February 20, 2013
At a public hearing where accusations flew about who is responsible for a South Bronx school’s challenges, only one person stood up to take blame.
“I apologize publicly for not doing what was expected by the community of me,” said William Hewlett, the founding principal of M.S. 203, at a hearing last week about the school’s proposed closure.
The Department of Education announced in January that it would seek to shutter M.S. 203, open since 2001, because of low performance. The middle school’s test scores put it among the bottom 5 percent of schools in the state, and it earned a C grade or lower on its last three city progress reports, which focus on student growth.
As M.S. 203 phases out, the department announced, a charter elementary school, Bronx Success Academy 1, that had shared its building for a year would be able to expand to serve middle school grades. Two other schools in the building — the Urban Assembly Bronx Academy of Letters and P168, which serves students with severe disabilities — would stay on, but with new neighbors.
The proposed changes, which the Panel for Educational Policy is set to approve next month, would be only the latest shakeup in District 7, an area with many high-need students where schools have long struggled.
District 7 parents and teachers said they worry that if the city closes “failing” public schools and allow charter schools to expand, local students won’t have good educational options in their neighborhoods if they don’t win spots in charter school enrollment lotteries.
Amber Bennett teaches middle-school science at Bronx Letters and lives in District 7’s Mott Haven neighborhood. With only a few non-screened middle schools left in the area, phasing out M.S. 203 would mean “further isolating and disadvantaging our most vulnerable families,” she said.
“Look at the whole district,” said Neyda Franco, president of the District 7 community education council. “Where are our kids going to go?”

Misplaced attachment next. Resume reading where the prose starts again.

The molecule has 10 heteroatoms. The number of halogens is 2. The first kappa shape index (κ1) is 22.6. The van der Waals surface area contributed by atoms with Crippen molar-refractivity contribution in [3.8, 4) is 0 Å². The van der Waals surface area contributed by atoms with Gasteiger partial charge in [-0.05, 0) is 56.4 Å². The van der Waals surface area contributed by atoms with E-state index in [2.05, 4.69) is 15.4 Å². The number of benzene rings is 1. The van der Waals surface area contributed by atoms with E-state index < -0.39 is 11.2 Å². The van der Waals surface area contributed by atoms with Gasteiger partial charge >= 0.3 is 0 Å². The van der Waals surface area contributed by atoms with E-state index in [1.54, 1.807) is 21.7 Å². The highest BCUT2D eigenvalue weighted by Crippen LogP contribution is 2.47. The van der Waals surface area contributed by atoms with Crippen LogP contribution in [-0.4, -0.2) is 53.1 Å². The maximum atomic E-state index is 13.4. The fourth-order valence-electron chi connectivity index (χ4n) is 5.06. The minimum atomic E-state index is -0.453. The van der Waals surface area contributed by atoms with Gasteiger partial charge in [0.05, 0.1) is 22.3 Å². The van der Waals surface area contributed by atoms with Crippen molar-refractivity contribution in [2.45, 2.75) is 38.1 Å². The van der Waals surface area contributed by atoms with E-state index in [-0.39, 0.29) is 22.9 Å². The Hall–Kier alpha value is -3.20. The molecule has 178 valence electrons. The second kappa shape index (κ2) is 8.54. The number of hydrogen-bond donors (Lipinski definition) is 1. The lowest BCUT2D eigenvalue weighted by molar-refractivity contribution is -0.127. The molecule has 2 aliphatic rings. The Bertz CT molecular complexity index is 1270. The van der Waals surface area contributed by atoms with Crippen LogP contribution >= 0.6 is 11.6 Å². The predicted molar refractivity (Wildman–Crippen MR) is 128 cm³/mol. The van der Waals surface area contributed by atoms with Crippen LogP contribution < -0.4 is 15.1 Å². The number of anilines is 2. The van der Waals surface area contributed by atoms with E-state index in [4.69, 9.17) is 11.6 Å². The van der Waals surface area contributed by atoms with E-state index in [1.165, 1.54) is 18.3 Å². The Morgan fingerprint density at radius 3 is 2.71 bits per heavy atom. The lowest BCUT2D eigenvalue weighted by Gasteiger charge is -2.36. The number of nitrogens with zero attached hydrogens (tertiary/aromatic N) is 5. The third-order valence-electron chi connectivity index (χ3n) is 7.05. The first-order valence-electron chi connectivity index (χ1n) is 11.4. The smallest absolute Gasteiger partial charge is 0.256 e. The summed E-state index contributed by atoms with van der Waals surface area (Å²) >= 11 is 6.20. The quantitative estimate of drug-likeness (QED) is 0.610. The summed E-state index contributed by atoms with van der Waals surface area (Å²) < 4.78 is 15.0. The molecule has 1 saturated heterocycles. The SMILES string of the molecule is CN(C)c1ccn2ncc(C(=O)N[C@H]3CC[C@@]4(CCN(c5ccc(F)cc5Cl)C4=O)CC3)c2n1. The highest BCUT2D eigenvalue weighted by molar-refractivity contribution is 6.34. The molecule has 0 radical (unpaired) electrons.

Franco said she isn’t against charter schools; in addition to having one child at Bronx Letters, she has children and grandchildren who attend various charter schools in New York City. But she said she doesn’t think charter schools should be allowed to expand at the cost of traditional public schools.
And despite Hewlett’s statement, members of his staff said M.S. 203 was hampered most by not getting enough support to meet the needs of a very challenging student population.
“There has been a complete and total lack of support from the district and our network,” said Dean Gross, speaking on behalf of the M.S. 203 school leadership team.
Looking directly at Marc Sternberg, the deputy chancellor in charge of school closures, Gross asked, “Are you shutting us down because it’s easier?”
The department “believes that only the most serious intervention — the gradual phase-out and eventual closure of M.S. 203 — will address the school’s performance struggles and allow for new school options to develop,” according to the city’s official statement about the impact of the proposed changes.
Sternberg said at the hearing that the department hasn’t yet made a decision about M.S. 203’s closure or the expansion of Success Academy.
“[The hearing] is not a decision point,” said Sternberg. “I am here to gather feedback and intelligence over whether this is the right choice.”
Although the hearing was supposed to focus on the closure and co-location proposals, much of the feedback came from supporters of Bronx Academy of Letters. The city says changes in the building would not affect the small secondary school, but teachers and students argued otherwise. (A teacher at the school, Elana Eisen-Markowitz, previewed the testimony last week in the GothamSchools Community section.)
This year, the school gave up some middle school classrooms to Success Academy. The replacement rooms are smaller and on the other side of the building and have left students feeling squeezed.
“The [middle school] rooms are tiny,” said Zarquin Taylor, who goes by Quin. “It’s not good for the health. I worry about that.”
Taylor, a high school junior, has a younger sister in second grade at Success Academy. Samia is getting an excellent education and having her in the same building is convenient, Taylor said, but she said the schools should get an equal crack at space.
Because of the changes to Bronx Letters’s layout, high school students and middle school students do not interact as much, said junior Ashley Cruz. “The school spirit is broken,” she said.
Often, the Success Academy charter school network has supporters turn out in droves for public hearings about their schools’ bids for space. But no one from Success Academy spoke at the hearing, and representatives of the Bronx Success Academy 1 declined multiple requests for comment.
The Panel for Educational Policy, the city’s school board, is set to vote on the changes to the South Bronx building and dozens of other schools next month. A majority of panel members serve at the will of Mayor Bloomberg, and the panel has never rejected a city proposal.
“The decision to close M.S. 203 has already been made,” said Rich Farkas, vice president of the United Federation of Teachers, who represented the union’s central leadership at the hearing. “[Success Academy] is going to expand at the cost of M.S. 203.”
Kyesha Christopher, a junior at Bronx Academy of Letters, offered the same sentiment. “I have a feeling that nothing we do is going to change it,” she said.